Horace and John Dodge started building auto parts in 1900 (for Ford and Oldsmobile), and fifteen years later went into full-fledged auto production. Dodge Brothers Corporation came to that decision when brother John became, in his own words, “tired of being carried around in Henry Ford’s vest pocket”. Dodge became part of Chrysler Corporation in 1928 and Chrysler has since 2011 had an alliance with Turin, Italy’s Fiat.
Of my several dozen cars and trucks owned over the years, only one was a Dodge. I think it was a 1975; a half-ton van that I owned for about two days. When I got home with it my next door neighbor suddenly decided he had to have it so that he could start a plumbing business; hence I sold it to him.
Also, I have vivid memories of my brother’s 60’s-vintage Coronet 440 with a 383 V-8 and 3-speed column-mounted manual transmission. It was particularly fast and on one occasion I took a high school friend for a ride so that I could show him how easily it “pegged out” at 120 mph. On this night it seemed sluggish while accelerating past the 110 mph mark, at which time buddy Bruce suggested I should trying putting it in third gear. My tale of brother Vince’s Dodge brings to mind the 1958 hit “Beep, Beep” by the Playmates, in which the driver of the little Nash Rambler is unable to get his car out of second gear while going 120 mph.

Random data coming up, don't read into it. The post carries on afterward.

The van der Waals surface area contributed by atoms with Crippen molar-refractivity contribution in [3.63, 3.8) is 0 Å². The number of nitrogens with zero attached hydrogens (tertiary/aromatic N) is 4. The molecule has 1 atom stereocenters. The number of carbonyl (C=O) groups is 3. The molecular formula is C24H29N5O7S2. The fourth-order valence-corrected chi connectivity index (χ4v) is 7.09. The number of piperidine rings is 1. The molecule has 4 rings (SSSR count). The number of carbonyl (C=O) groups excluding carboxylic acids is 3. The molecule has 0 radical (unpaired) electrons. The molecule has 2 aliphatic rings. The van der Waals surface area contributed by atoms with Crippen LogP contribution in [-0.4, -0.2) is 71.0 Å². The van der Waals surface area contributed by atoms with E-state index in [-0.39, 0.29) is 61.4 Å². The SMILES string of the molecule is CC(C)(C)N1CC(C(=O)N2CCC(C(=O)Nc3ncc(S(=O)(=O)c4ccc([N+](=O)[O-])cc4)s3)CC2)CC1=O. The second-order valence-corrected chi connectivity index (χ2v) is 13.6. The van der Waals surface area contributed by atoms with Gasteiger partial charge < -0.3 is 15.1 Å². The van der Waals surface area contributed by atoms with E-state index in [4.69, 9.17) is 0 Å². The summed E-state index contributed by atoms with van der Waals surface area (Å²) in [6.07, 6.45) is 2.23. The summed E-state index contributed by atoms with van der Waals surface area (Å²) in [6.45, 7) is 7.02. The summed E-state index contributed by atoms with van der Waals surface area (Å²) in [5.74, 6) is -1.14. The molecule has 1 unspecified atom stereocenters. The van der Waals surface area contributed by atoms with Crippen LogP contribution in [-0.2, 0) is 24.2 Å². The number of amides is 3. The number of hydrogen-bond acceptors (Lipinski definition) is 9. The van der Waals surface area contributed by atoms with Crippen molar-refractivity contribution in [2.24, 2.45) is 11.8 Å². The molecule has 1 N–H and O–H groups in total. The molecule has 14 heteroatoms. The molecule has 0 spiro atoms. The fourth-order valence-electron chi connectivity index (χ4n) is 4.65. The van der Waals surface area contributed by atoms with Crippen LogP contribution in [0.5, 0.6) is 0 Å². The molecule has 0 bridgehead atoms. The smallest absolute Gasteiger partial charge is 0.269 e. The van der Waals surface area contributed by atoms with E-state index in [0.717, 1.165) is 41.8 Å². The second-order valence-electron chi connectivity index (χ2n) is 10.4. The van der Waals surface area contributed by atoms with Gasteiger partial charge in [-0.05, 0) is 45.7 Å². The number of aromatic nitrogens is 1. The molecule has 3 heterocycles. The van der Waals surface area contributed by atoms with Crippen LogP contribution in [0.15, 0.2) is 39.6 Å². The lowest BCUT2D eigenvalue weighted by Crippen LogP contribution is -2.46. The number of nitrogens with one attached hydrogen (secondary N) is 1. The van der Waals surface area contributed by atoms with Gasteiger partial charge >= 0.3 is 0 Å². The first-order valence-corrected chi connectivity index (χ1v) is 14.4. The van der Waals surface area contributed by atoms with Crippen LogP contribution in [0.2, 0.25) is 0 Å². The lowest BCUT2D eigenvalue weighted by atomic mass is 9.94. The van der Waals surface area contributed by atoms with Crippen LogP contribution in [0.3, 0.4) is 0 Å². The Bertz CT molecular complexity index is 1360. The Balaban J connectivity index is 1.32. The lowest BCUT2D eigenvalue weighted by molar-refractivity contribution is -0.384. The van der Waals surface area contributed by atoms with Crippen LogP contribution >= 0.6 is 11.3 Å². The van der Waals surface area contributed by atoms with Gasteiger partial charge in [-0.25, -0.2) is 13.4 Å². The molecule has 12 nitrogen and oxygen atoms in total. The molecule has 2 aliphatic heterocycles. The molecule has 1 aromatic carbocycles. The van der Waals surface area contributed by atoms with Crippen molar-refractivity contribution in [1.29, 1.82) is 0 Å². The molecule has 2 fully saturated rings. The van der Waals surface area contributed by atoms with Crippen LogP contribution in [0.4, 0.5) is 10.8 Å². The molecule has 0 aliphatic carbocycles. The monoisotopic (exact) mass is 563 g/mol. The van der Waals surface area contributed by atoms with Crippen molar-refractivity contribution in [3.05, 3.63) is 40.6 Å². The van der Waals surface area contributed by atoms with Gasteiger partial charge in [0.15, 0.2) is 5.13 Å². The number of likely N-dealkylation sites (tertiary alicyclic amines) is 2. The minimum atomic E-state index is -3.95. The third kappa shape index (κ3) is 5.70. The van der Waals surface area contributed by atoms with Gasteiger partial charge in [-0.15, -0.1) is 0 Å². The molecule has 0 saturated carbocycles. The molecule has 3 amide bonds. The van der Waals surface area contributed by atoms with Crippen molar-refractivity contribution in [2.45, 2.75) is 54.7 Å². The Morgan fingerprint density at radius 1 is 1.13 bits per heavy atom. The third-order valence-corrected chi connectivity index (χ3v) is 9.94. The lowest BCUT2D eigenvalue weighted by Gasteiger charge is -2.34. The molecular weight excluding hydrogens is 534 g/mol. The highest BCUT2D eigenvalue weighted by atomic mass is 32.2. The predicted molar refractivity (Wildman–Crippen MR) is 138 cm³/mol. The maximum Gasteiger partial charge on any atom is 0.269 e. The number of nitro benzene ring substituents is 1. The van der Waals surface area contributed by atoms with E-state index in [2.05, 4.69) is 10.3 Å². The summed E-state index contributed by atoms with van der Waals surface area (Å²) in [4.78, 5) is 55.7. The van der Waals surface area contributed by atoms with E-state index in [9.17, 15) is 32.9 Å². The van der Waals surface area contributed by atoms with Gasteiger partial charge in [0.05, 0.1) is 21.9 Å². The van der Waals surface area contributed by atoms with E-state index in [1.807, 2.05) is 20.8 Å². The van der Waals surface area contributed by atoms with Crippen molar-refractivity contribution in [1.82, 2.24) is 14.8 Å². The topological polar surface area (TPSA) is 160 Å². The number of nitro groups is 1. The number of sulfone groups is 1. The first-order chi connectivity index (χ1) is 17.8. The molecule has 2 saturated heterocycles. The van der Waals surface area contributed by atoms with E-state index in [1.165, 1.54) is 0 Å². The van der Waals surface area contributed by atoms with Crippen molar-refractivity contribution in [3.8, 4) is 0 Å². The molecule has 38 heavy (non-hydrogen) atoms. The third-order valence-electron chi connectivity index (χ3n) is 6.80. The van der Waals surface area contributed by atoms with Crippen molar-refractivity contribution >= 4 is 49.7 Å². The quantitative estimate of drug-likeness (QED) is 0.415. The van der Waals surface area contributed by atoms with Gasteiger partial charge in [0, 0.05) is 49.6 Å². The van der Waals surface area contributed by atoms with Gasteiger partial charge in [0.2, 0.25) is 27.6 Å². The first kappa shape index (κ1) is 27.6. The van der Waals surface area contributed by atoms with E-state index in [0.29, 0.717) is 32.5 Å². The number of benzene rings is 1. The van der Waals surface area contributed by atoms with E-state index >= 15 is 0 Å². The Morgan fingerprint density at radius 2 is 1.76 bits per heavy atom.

My latest brush with Dodge was this last week when I received a 2013 Dodge Durango R/T AWD to test. The Durango is a full-size SUV built on the Jeep Grand Cherokee platform (since 2011) and with the R/T you get a 5.7 liter, 360 horsepower V-8 with 390 ft.-lbs. of torque. It came in Maximum Steel metallic clear coat and had the R/T specific black leather interior. The transmission was a six-speed automatic and fuel economy ratings were 13-city and 20-highway. I drove to Denver and back with the Durango and registered 19 mpg, and for the week observed a 16 mpg reading. The hemi engine features cylinder-deactivation to enhance the economy. And of course the R/T features all-wheel drive with a 2-speed transfer case for extreme 4 x 4 situations.
The R/T Durango is next to the top of the lineup with a base price of $38,595. Options on the test vehicle included a technology group for $1,595, two leather interior packages for $2,090, navigation system for $795, and second row captain chairs and console for $1,095. Thus, total M.S.R.P. including freight came to $45,165. It was loaded with tilt/telescope, 6.5” nav screen, power mirrors/windows/locks/seats, proximity keyless entry with pushbutton starting, heated buckets, adaptive cruise control, blind spot/cross path detection, seating for six, and Sirius satellite radio. The backup camera was on hand as was a park assist warning system. Red “R/T” stitching was on the seatbacks of all four buckets.
Exterior styling of the big Durango was understated – 20” pretty alloy wheels with Goodyear Fortera 265/50R20’s, dual chrome exhausts, big monochrome crossbar grill, self-leveling high intensity headlamps, and fog lamps. The sound (inside and outside) was in accord with the all-business looks – a constant hemi rumble.
Driving to Denver’s Auto Show in the Durango was pleasurable with a superb ride and lane guidance. The car feels big (and is, at 5,300 lbs. and 200” overall length); this reviewer wouldn’t mind looking at one at trade-in time.